(5) Investigate standards: There is a need to make sensors plug and play, with standard interfaces. Hardware interface standards: IEEE1451, I2C, 1-Wire. Software standards: Open Geospatial Consortium Sensor Web Enablement. Permits sensors to be part of the Internet of Things. OGC SWE includes Sensor ML (MarkupLanguage), Transducer ML, Sensor Observation Service, Sensor Planning Service, etc..

(6) Exploitation of computer vision has been applied experimentally to a range of monitoring tasks, and in some cases has resulted in commercially available devices. Opportunities are (i) counting (eggs, larvae, fry, fish), Dimensions and shape of fish (sometimes using stereo camera pair), hence mass, (ii) gender identification, (iii) quality assessment - mainly with dead fish, but there have been a few trials with live fish (mainly colour, gender and sizing), (iv) species & stock identification, (v) monitoring fish behaviour and (vi) monitoring fish welfare. Little has been done so far on sea lice detection and counting by computer vision; difficulties arise due to the relatively small size: <1mm (juvenile), up to 5 (male) or 10 mm (female) adults. Could CV be used for automated monitoring of fouling?

Incorporation of sensors into aquaculture operations has been recognised by industry [14] as offering opportunities to monitor fish health more efficiently than at present, contributing to the increased production required by 2020 targets.

Satisfying such 2020 targets depends on improving containment; deployment of sensors to monitor automatically the nets, cages, fish and water conditions, together with the development of associated control systems, provides an important contribution to prevent escapes, particularly when aquaculture installations are unattended.

In the general sensor market, over the last 5-10 years there has been an explosion in the number of devices. Market growth is driven by lower cost and lower power (of sensors themselves and the associated microelectronics), chip-level integration ( e.g. lab on a chip technology) and increasing availability of wireless connectivity.

With fish farms growing in size and number and with their imminent move further offshore, there is a growing need to automate much aquaculture. There is a need for water quality monitoring in real time to feed into estimates of carrying capacity of coastal waters.

Comparisons should be made with 'The field of the future', in which the Oil & Gas industry is forward looking (5-10 years) to plan for extensive automation, remote working, and communications (largely wireless). The aquaculture industry could do likewise - 'The farm of the future'.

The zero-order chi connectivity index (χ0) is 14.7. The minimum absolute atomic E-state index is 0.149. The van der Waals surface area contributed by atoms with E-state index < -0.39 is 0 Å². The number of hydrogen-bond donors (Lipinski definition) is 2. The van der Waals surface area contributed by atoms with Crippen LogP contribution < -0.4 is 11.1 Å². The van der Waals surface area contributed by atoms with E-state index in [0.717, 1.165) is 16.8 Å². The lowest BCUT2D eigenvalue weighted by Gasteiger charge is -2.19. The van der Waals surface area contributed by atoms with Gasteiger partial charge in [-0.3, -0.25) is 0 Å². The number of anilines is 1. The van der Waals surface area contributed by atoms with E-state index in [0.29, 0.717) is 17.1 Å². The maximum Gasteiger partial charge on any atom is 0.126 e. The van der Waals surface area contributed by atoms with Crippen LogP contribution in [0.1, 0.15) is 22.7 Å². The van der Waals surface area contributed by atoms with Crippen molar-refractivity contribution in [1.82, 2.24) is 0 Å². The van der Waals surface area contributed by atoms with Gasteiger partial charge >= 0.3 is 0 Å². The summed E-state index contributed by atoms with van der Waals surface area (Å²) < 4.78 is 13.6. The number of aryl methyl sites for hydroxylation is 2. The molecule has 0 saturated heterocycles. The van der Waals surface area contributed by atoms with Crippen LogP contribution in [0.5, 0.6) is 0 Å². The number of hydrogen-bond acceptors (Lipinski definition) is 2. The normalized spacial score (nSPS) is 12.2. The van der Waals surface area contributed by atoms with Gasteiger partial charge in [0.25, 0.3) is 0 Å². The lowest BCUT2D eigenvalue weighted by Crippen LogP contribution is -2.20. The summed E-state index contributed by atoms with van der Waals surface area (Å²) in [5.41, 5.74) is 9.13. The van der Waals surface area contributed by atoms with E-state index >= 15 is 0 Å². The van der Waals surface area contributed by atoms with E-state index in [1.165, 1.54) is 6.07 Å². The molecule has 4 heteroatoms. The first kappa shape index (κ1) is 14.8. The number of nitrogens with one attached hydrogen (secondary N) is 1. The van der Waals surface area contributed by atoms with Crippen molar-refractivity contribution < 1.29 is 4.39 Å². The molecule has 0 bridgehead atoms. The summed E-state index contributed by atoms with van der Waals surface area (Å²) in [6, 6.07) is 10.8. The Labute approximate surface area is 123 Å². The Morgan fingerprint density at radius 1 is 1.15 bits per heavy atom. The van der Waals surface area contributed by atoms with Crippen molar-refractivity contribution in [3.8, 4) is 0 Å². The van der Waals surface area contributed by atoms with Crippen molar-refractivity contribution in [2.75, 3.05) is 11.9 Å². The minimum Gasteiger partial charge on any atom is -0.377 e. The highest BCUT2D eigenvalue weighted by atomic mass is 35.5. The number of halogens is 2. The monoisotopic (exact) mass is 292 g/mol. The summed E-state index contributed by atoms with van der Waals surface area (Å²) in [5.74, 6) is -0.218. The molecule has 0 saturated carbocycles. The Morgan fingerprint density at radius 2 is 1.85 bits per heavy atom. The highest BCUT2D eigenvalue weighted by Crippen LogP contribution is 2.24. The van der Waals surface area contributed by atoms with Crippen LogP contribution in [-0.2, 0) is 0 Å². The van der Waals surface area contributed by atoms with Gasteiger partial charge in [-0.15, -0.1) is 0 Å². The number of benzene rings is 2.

4) Anti-predator developments

(1) Development of 'burglar alarm'-type intelligent systems that initiate sound when fish panic detected [18] .

(2) Investigate use of other anti-predator (seal) techniques (non-acoustic?), including (i) electric field deterrents [19], [20], (ii) robotic deterrent devices operating outside nets.

3) Investigate structural analysis of net design [21], [23], [24] and automated net tension devices to determine optimal tension to prevent seal exerting pressure on slack net to obtain fish. Include investigations of smart designs of nets to detect holes and activate self-sealing measures [10] .

(4) Investigate the benefits and disadvantages of using predator nets [25] , including considerations of hydrodynamic drag.

Predator behaviour (in particular seal attacks) remains an important threat to containment and thereby is a significant consideration in assessing the industry's capability to attain 2020 increases in finfish production.

Though the effective deterrence and control of seals remains an important concern, there is evidence from within the industry that the number of seals being shot has decreased significantly and that bigger, tenser nets help (as does removal of dead fish) in this regard. Intelligent 'burglar alarm'-type systems [18] for seal scaring are on the market but there are opportunities for further research in this.

Deterrence and control of predators by non-acoustic methods are attractive, not least because of the need to overcome seal familiarity and adjusted behaviour with present scarer systems.


5) Location to open water sites